Most businesses, bookmakers included, will likely struggle with the lack of transparency of their crypto customer base. Additionally, refunds for crypto payments are not always offered and exchange rates – as most of us are well aware – vary greatly which may mean heavy losses in some circumstances. Regardless, crypto enthusiasts from all shades of “gamer” may find themselves at home en masse within the betting sector, should support for these payments spread even further.
Betting trends in B2B
On the B2B side, there are also some things that point to an increase in interest and future market development, as well as some emerging risks. On the M&A front, there has been quite a bit of activity. Some of the year’s highlights include Entain’s acquisition of the betting entertainment company, Unikrn, Esports Entertainment Group’s acquisition of B2C platform Bethard, and Kambi’s acquisition of esports data and technology specialist, ABIOS.
The M&A action isn’t limited to agreements between providers, it includes data deals for these purposes between providers and publishers as well – a notable matchup being that of the exclusive data partnership between Riot and Bayes Esports for League of Legends data. Official data is a coveted component in the tournaments and betting equation and the acquisition of that data by various parties is going to continue to be a hot topic in the next year.
While the acquisitions themselves may prove valuable for the market, the gesture made by these companies making those agreements and buying those platforms speaks to the rapidly growing interest in grabbing hold of high value real estate in a booming industry. We will absolutely see more of this.
Once the data and content is acquired, however, there are still some aspects to consider and, perhaps, some learnings to be iterated upon when it comes to tournaments specifically.
With so much fruitful content in the mix, there is a great deal of success – and revenue – to go around but there are also some potentially chaotic implications for betting, even when it comes to something as simple as a scheduling mishap. One textbook example of timing conflicts wreaking havoc on betting momentum would be this year’s unfortunate overlap of Dota 2’s The International and League of Legends Worlds Championship.
This overlap in majors scheduling introduced viewership engagement conflicts which inevitably impacted betting revenues. One can never be sure of exact losses in scenarios like this but it’s hard to argue with the idea that sequential windows for these majors might have created a more optimal solution for viewers, organisers, advertisers and punters across the board.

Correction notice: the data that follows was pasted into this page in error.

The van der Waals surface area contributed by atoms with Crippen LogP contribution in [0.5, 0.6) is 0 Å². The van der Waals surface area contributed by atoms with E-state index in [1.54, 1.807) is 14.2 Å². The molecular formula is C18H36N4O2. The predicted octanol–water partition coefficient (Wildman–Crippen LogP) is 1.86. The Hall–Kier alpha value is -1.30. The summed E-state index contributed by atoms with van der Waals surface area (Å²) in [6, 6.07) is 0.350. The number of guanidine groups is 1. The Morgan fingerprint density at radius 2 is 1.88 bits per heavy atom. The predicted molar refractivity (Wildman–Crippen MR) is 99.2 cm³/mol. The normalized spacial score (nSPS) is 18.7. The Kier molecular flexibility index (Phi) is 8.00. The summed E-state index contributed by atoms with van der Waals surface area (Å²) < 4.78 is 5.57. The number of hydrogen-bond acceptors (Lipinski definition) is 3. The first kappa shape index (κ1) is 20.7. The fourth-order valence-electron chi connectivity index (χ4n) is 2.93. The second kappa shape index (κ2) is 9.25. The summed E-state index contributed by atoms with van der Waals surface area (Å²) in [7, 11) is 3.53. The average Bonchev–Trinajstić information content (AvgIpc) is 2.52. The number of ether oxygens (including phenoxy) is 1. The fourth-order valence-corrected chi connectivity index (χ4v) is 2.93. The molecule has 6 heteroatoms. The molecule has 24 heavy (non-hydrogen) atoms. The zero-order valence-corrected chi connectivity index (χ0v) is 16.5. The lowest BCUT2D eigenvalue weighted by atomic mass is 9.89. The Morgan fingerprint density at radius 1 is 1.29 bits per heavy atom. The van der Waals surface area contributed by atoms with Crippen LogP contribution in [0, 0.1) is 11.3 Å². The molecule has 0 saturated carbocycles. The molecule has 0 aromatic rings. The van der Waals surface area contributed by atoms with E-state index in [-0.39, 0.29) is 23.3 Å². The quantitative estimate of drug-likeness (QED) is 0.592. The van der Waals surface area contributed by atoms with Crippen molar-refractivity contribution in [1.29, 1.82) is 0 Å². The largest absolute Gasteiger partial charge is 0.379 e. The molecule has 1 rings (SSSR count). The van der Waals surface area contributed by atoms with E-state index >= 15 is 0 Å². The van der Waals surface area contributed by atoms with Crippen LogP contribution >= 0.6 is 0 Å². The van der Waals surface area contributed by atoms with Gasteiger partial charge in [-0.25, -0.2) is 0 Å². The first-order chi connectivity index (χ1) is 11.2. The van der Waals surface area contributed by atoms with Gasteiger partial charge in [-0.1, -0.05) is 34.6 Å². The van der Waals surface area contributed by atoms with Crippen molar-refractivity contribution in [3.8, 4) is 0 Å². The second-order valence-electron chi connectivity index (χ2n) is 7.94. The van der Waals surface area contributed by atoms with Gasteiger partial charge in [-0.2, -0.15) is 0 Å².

Scheduling issues are unfortunately only a single aspect of the characteristic lack of organisation that plagues the industry as a whole. Unless we continue to see improvement there throughout 2022, we could be seeing issues like this resurface again and again.
And, of course, as the speed of growth and engagement increases, regulation closely follows. While this, quite obviously, comes into play regarding things like the aforementioned popularity of cryptocurrencies, regulation also manifests itself in other ways that can put a damper on the industry’s influence regionally.
Most notably, this year saw the Swedish government’s refusal to categorise Dota 2’s The International as an “elite sporting event”. This meant that many competitors and their accompanying teams would be unable to enter the country due to restrictions put into place as a result of the COVID pandemic.
This refusal has greater meaning than just the tournament’s non-feasibility in Sweden – it echoes the still-existing lack of formal acceptance surrounding organisational esports across the globe. With the amount of success and activity we’ve seen, 2022 could be the year in which this changes.
The mostly online nature of the whole affair raises questions about how to regulate online betting in perpetuity. There are some places, like Canada and Australia, where online gambling is usually limited to platforms that are locally based and therefore also subject to tax.
It’s no surprise then that many of the larger platforms are based in (or moving to) areas where this regulation may be more lax to avoid extra taxes and fees. This conflict is not new to betting, but continued growth will without a doubt increase pressure to expand the comprehensiveness of this regulation, especially if these burgeoning platforms continue to flock overseas to settle.
Organisational esports itself is hard to regulate, in that information about the games and who is involved can be wildly inconsistent creating a gray area in data distribution and its uses – like betting. One case of this is player age. In the majority of cases, it’s not legal to bet on games where players under the age of 18 are involved.
This specific data can be hard to come by, putting bookmakers and data distributors at risk. Whether or not we can expect to see improvements in data on that level is yet another one of the greater mysteries of esports data and betting.
With all that said, we are left wondering if 2022 is going to be a big year for esports betting. Setbacks aside, it does appear that the only way is up – the question is, rather, how far up? The stage is certainly set but, in this case, we’ll just have to stick around and find out.